After rocker Kurt Cobain’s death, ruled a suicide, a film crew arrives in Seattle to make a documentary. Director Nick Broomfield talks to lots of people: Cobain’s aunt who provides home movies and recordings, the estranged father of Cobain’s widow Courtney Love, an L.A. private investigator who worked for Love, a nanny for Kurt and Courtney’s child, friends and lovers of both, and others. Although Love won’t talk to him and his inquiries lose him financial backing, he comes to believe the coroner’s verdict. Portraits emerge: a shy, slight Kurt, weary of touring, embarrassed by fame, hooked on heroin; an out-going Courtney, dramatic, controlling, moving from groupie to star. –IMDb
Nicholas Broomfield, known as Nick, is an English documentary film-maker. Broomfield films with a minimum of crew, just himself and one or two camera operators, which gives his documentaries a distinctive style. Broomfield is often in shot holding the sound boom.
Broomfield was awarded the BAFTA Lifetime Achievement Award for Contribution to Documentary, and was given honorary doctorates from Essex and Surrey University. He was awarded the Californian State Bar Award for his contribution to Legal Reform and is a founder member of the Morecambe Bay Victims Fund. He studied Law at Cardiff University, and political science at the University of Essex; subsequently, he studied film at the National Film and Television School. Broomfield’s early style was conventional Cinéma vérité: the juxtaposition of observed scenes, with little use of voice-over or text.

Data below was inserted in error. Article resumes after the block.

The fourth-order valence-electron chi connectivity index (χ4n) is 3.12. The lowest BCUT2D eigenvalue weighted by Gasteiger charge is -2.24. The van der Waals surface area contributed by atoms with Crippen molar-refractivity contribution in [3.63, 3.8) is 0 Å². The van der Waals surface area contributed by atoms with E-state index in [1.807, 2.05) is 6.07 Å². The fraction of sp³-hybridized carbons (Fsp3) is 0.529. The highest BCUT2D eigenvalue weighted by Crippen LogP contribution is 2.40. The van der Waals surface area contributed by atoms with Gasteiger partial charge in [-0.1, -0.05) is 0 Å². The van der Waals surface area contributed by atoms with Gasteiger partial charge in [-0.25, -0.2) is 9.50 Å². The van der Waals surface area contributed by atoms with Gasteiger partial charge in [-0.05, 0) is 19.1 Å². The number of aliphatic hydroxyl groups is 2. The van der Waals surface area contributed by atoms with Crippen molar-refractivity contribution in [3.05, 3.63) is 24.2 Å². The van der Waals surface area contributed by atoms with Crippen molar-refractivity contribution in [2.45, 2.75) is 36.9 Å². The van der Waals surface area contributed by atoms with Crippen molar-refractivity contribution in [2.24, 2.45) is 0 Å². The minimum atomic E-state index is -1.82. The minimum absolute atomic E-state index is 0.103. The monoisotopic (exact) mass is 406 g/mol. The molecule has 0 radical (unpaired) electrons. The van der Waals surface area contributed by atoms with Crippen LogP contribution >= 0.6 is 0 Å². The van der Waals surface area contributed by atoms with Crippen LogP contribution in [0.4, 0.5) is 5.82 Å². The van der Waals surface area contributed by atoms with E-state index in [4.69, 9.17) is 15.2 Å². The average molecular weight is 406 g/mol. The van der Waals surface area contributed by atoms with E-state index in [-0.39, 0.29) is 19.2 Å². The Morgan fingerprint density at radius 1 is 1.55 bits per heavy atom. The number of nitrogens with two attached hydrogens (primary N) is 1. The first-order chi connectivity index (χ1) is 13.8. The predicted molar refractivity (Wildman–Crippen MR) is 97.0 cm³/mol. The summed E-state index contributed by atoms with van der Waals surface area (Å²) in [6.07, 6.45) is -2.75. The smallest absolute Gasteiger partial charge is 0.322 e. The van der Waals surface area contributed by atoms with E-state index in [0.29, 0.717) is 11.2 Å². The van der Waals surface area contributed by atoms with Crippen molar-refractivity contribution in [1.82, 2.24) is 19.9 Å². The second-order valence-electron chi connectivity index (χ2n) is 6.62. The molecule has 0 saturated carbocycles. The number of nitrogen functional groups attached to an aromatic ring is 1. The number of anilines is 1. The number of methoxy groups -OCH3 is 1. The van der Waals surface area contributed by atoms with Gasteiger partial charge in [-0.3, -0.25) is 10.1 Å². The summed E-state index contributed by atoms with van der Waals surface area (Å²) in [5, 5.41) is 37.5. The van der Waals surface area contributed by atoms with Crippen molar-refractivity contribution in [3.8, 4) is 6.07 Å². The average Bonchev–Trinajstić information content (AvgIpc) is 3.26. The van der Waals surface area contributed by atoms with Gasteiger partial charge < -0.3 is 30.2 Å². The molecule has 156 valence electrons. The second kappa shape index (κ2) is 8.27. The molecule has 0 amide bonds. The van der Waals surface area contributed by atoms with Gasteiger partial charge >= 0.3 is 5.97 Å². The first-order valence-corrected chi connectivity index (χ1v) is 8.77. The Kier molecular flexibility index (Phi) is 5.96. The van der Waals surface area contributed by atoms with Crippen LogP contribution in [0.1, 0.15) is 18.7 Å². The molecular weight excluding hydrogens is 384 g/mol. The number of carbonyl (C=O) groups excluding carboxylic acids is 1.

It was not until Driving Me Crazy (1988) that Broomfield appeared on-screen for the first time. After several… read more
Really poorly executed, both technically and aesthetically. It's basically tabloid video posing as documentary.